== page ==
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July 27, 2022

Great new Robina Institute report on "Examining Prison Releases in Response to COVID"

I was so pleased to see this week that the Robina Institute of Criminal Law and Criminal Justice has this great big new report titled "Examining Prison Releases in Response to COVID: Lessons Learned for Reducing the Effects of Mass Incarceration."  The full 86-page report is a must read and it so rich and intricate, I can only here excerpt a portion of the executive summary:

In response to the global pandemic in 2020, states and the federal government began to make non-routine releases from prison in order to reduce prison populations to allow for social distancing in prison facilities. This report is aimed at describing where such prison releases occurred, the legal mechanisms used to achieve these releases, and the factors within jurisdictions that made non-routine prison releases more or less likely to occur. We write this report, not to examine the national response to the pandemic, but to better understand when and how extraordinary measures may be used to effect prison release, and to determine whether there are lessons from this experience that can be applied to reducing the effects of mass incarceration.

Prevalence of Release:

  • We estimate that a total of 80,658 people were released from prisons in 35 jurisdictions (34 states and the federal prison system) due to COVID-related policies, which was equivalent to about 5-1/2% of the total state and federal prison population in 2019.
  • Most COVID-related releases were quite modest, amounting to the equivalent of less than 10% of the 2019 prison populations in 27 of the 35 jurisdictions in which releases occurred (Figure 2).

Legal Mechanisms:

  • The legal mechanisms used most frequently to release people from prison during the pandemic were parole (11 jurisdictions), compassionate release (10 instances in 9 jurisdictions), home confinement (8 jurisdictions), commutation (7 jurisdictions), and good time or earned time credits (6 jurisdictions) (Figure 3).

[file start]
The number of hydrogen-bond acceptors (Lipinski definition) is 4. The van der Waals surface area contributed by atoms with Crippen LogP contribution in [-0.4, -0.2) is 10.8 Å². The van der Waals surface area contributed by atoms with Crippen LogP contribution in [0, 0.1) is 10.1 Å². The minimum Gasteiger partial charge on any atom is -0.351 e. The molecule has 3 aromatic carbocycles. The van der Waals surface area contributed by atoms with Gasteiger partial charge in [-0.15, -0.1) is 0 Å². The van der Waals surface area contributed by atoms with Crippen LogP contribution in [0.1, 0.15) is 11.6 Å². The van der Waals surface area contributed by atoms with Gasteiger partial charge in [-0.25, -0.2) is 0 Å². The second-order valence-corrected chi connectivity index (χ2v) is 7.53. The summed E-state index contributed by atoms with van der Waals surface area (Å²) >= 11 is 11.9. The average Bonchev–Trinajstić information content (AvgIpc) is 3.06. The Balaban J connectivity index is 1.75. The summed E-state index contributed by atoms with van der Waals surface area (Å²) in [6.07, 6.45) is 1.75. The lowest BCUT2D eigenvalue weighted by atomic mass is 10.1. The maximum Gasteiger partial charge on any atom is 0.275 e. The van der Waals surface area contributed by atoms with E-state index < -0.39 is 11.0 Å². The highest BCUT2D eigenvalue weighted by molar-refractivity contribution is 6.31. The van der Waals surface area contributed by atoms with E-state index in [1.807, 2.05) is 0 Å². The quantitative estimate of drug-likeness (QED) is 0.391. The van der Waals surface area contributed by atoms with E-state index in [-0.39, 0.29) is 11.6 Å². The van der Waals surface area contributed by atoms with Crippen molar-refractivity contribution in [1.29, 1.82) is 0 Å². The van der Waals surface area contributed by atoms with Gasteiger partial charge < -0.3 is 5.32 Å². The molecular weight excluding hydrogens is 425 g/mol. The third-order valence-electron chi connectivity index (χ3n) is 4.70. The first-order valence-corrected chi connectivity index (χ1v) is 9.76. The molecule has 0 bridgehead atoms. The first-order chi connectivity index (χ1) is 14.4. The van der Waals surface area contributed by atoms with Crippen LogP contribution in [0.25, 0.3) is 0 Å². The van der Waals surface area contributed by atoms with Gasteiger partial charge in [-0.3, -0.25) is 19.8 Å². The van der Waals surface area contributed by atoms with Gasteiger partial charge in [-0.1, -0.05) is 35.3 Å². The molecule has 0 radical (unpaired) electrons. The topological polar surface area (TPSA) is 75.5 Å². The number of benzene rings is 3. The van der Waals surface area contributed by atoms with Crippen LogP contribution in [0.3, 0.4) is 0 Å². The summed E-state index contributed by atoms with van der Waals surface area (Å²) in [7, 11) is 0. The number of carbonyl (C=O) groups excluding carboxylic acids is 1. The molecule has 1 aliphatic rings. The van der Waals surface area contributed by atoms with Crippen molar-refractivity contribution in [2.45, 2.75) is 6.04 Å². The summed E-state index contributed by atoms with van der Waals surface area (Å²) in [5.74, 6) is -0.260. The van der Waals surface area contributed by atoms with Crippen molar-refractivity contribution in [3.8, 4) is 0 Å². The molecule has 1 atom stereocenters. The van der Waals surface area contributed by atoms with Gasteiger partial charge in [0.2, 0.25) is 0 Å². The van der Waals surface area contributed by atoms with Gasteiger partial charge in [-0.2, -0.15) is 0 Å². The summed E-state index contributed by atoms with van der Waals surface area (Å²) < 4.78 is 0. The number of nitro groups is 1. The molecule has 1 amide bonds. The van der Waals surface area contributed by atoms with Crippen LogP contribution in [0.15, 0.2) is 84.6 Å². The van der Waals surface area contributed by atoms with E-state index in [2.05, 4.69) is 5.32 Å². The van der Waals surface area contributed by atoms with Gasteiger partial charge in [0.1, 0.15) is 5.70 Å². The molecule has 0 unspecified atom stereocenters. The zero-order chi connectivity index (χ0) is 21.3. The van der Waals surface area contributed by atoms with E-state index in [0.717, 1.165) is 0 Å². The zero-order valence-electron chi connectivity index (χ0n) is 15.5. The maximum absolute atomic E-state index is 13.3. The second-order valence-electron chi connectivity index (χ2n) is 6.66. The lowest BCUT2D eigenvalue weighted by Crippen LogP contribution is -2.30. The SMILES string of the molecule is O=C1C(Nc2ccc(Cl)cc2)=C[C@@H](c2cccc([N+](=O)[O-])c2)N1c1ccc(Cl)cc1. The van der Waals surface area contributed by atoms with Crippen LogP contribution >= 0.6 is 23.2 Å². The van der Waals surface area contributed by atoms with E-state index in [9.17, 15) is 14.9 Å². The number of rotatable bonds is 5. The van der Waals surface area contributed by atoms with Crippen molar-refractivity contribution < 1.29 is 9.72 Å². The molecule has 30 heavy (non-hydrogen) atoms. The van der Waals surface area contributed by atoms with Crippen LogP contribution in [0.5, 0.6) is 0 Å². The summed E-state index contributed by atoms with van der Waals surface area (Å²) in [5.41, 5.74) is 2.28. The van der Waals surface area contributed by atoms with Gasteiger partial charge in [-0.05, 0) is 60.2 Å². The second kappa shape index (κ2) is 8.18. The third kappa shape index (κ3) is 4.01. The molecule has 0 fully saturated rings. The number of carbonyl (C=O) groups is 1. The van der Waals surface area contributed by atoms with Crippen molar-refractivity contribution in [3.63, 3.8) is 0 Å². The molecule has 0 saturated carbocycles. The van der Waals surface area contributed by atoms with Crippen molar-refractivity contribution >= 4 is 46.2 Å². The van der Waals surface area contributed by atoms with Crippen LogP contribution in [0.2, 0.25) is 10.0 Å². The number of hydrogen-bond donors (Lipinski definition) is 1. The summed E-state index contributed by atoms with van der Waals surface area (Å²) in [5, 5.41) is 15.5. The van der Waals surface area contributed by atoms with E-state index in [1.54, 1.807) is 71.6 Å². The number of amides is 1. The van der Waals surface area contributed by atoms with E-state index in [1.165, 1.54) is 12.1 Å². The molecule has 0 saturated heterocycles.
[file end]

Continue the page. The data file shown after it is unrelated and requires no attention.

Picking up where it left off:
Criteria for Release:

  • Type of crime, COVID health risk, and time left to serve on one’s sentence were the criteria most frequently used — either alone or in combination — to determine eligibility for release due to COVID-related policies.
  • Most release groups (39 of 73) required that a person had to have been convicted of a non-violent offense (Figure 4).
  • COVID health risks — addressing both medical vulnerability and age — were used as criteria in 38 of 73 release groups (Figure 6).
  • Most release groups (37 of 73) required that a person have a short time left to serve on their sentence (Figure 7). Though the amount of time varied from 30 days in New Mexico to 5 years in Kentucky, the average was 9 months, and the most frequently used time period was 12 months.

Political and Structural Influences:

  • Gubernatorial leadership played a larger role in whether the jurisdictions made releases, with fewer jurisdictions with Republican leadership making releases. However, determinacy may have affected how many releases were possible, with indeterminate jurisdictions making larger releases than determinate jurisdictions regardless of political leadership.
  • All but three Democratic-led jurisdictions (21 of 24) made COVID-related prison releases while only about half of Republic-led jurisdictions (14 of 27) did so (Table 4).
  • Nearly all of the jurisdictions (7 of 8) with the largest COVID-related releases — those greater than 10% of the 2019 prison population — were indeterminate in structure.

July 27, 2022 at 12:58 PM | Permalink

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